When it seems as if End and its introduction are about to finish, a second prologue suddenly starts. The nature of the images in this second introduction is radically different. While the first gives room for scientific positions, data, threats and dan- gers, the urgency to create a collective consciousness, political responsibility … and all straight from the mouth of a voice authorized by science; in the second part, as if it were a kind of response to the initial introduction, the artist herself chooses a register she is well acquainted with, from art, and especially from the realms of the unreal and the imaginary, from narrative delirium. The images show us the Norwegian choreographer and performer Mette Edvardsen reading (learning) with difficulty the last page of Finnegans Wake (1939). Back once again to James Joyce, an author on which Dora García has worked obsessively in recent years, and particularly his more cryptic and complex work. FW—as untranslatable as it is potentially approachable from other languages, in such a way that it can grow and expand infinitely—tells of the death of Anna Livia Plurabelle, one of the main characters of this infinite text and an embodiment of sorts of the Liffey, the river passing through Dublin.

The reading is accompanied by some intimate domestic images, and others of nature that passes and dissolves in water and in mist.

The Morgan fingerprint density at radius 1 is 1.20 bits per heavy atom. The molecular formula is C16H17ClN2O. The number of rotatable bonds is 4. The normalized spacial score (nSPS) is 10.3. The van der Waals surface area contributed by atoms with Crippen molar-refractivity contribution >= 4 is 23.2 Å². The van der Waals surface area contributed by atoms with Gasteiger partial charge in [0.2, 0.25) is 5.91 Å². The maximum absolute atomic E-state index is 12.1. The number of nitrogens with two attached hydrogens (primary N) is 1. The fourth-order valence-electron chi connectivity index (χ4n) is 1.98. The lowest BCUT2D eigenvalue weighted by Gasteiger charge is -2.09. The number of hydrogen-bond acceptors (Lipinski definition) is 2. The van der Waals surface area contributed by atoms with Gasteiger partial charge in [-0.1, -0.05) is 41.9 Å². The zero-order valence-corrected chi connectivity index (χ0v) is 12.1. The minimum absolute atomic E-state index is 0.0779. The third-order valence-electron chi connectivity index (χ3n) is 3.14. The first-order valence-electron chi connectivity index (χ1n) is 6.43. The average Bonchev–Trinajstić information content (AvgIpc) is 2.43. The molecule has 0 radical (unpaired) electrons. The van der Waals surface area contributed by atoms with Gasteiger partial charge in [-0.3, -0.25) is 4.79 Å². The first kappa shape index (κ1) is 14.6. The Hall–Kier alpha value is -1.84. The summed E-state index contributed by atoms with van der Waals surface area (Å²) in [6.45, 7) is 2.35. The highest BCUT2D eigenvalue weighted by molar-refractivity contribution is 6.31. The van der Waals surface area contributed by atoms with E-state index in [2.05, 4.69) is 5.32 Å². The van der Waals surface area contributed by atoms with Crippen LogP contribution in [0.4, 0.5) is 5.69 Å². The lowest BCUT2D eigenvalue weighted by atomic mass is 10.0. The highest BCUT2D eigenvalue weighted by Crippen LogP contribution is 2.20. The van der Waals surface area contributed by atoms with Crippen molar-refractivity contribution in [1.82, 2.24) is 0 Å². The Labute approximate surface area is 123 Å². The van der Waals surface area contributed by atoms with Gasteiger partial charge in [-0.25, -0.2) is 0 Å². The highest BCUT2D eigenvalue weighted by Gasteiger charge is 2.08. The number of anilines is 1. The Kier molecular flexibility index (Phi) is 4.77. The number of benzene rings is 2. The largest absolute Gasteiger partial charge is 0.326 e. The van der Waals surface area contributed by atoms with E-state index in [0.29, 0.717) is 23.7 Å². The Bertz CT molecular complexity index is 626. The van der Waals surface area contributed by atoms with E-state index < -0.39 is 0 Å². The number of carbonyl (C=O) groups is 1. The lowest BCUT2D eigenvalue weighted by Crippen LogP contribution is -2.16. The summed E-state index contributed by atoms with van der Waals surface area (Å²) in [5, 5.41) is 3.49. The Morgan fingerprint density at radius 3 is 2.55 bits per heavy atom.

In Joyce’s text one senses the presence of night and also the sounds and mur- muring of water, the flapping wings of flying bats, a spirituality shaped by beings, natural accidents and their corresponding sounds. A musicality that also draws from the strange linguistic forms with which Joyce composed this text and in general the whole “novel”. Somehow, it connects with another earlier short story by Joyce himself: The Dead (1914). Here too, albeit through a more orthodox narrative, it tells us how snow, wind and rain become one with the universe and with the bodies of the living and the dead. Nature here—and also in FW—is retold as an affair that goes with and intensifies loss, absence and emotion.

Just one century later, the present and its natural reality offer us alarming data: in Svalbard, Nogués-Bravo tells us, the climate has warmed five times more than the rest of the planet and that the melting of the Arctic ice could be irreversible. And that these and other changes have been caused by human action. In the first prologue of End, our scientist raises his eyes to the sky as we hear the noise of an engine of an airplane passing over.

Dora García’s film, for the moment, places us as critical and sensitive spectators before the void of time instituted by sonic and visual realities so far removed in their political and poetic transmission.

Juan de Nieves, CNIO Arte curator

1 Quote taken from James Joyce’s short story “The Dead”, published in Dubliners (1914).